Chapter 29:
Model Program for Workplace Violence


Information from Cal/OSHA
Updated as of June 2006


WHO SHOULD USE THIS MODEL PROGRAM?

While you are not required to use this Model Program for Workplace Violence, if you determine that workplace security hazards exist in your workplace, you may want to use some or all of this Model Program or develop your own program independently.

Many workplaces are at risk for workplace violence, but certain workplaces are recognized to be at significantly greater risk than others. Therefore, every employer should perform an initial assessment to identify workplace security issues. If the initial assessment determines that workers are at a significant risk for workplace violence, then the employer should review the material presented in this Model Program.

There are a number of factors that have been shown to contribute to the risk of violence in the workplace. If you have one or more of the following factors at your workplace, then you should consider your workplace to be at potential risk of violence:

  • Exchange of money.
  • Working alone at night and during early morning hours.
  • Availability of valued items, e.g., money and jewelry.
  • Guarding money or valuable property or possessions.
  • Performing public safety functions in the community.
  • Working with patients, clients, customers or students known or suspected to have a history of violence.
  • Workers with a history of assaults or who exhibit belligerent, intimidating and threatening behavior to others.

These are just some of the major factors that contribute to workplace violence. If you have identified any of these, or other indicators of violence in the workplace, then a further evaluation should be performed.

WORKPLACE VIOLENCE IN CALIFORNIA

The circumstances associated with workplace violence in California can be divided into three major types. However, it is important to keep in mind that a particular occupation or workplace may be subject to more than one type.

Type I

In California, the majority of fatal workplace assaults involve a person entering a small late-night retail establishment, e.g., liquor store, gas station or a convenience food store, to commit a robbery. During the commission of the robbery a worker, or more likely, the proprietor, is killed or injured.

Workers or proprietors who have face-to-face contact and exchange money with the public, who work late at night and into the early morning hours, and who often work alone or in very small numbers are at greatest risk of a Type I event.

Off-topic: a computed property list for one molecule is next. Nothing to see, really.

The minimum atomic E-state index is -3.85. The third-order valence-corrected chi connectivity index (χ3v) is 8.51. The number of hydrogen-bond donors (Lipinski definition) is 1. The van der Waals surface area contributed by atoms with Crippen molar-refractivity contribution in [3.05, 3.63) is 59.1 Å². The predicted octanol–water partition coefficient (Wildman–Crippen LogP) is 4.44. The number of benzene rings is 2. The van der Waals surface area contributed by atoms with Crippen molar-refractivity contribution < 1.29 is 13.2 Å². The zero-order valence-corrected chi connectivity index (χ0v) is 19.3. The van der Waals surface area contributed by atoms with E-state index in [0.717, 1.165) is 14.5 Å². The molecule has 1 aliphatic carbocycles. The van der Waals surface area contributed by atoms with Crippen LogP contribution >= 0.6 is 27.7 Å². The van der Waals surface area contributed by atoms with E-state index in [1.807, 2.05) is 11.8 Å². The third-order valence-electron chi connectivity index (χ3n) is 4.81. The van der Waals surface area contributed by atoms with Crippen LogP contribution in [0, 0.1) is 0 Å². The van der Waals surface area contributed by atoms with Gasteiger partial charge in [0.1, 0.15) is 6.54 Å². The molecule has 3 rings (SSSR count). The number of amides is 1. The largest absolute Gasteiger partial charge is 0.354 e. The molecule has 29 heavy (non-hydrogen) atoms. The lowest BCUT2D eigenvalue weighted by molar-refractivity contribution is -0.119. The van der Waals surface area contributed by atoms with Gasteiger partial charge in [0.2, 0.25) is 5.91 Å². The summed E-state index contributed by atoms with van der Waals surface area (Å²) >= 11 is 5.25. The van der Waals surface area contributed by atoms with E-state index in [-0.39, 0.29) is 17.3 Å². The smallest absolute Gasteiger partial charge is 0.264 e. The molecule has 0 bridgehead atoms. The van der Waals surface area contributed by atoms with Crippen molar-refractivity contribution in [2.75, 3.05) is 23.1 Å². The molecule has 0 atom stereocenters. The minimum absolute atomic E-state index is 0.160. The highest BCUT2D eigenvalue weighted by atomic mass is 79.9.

Retail robberies resulting in workplace assaults usually occur between late night and early morning hours and are most often armed robberies. In addition to workers who are classified as cashiers, many victims of late night retail violence are supervisors or proprietors who are attacked while locking up their establishment for the night, or janitors who are assaulted while cleaning the establishment after it is closed.

Other occupations/workplaces may be at risk of a Type I event. For instance, assaults on taxicab drivers also involve a pattern similar to retail robberies. The attack is likely to involve an assailant pretending to be a bona fide passenger during the late night or early morning hours who enters the taxicab to rob the driver.

Type I events also involve assaults on security guards. These individuals are particularly at risk of assault when protecting valuable property.


Type II

A Type II workplace violence event involves an assault or threat by someone who is either the recipient or the object of a service provided by the affected workplace. Type II events involve fatal or nonfatal injuries to individuals who provide services to the public. These events chiefly involve assaults on public safety and correctional personnel, municipal bus or railway drivers, health care and social service providers, teachers, sales personnel, and other public or private service sector workers who provide professional, public safety, administrative or business services to the public.

Law enforcement personnel are at risk of assault from the "object" of public safety services (suspicious persons, detainees, or arrestees) when making arrests, conducting drug raids, responding to calls involving robberies or domestic disputes, serving warrants and eviction notices, and investigating suspicious vehicles. Similarly, correctional personnel are at risk of assault while guarding and transporting jail or prison inmates.

  1. Of increasing concern, though, are Type II events involving assaults to the following types of service providers:
  2. Medical care providers in acute care hospitals, long-term care facilities, outpatient clinics and home health agencies;
  3. Mental health and psychiatric care providers in inpatient facilities, outpatient clinics, residential sites and home health agencies;
  4. Alcohol and drug treatment providers;
  5. Social welfare providers in unemployment offices, welfare eligibility offices, homeless shelters, probation offices and child welfare agencies;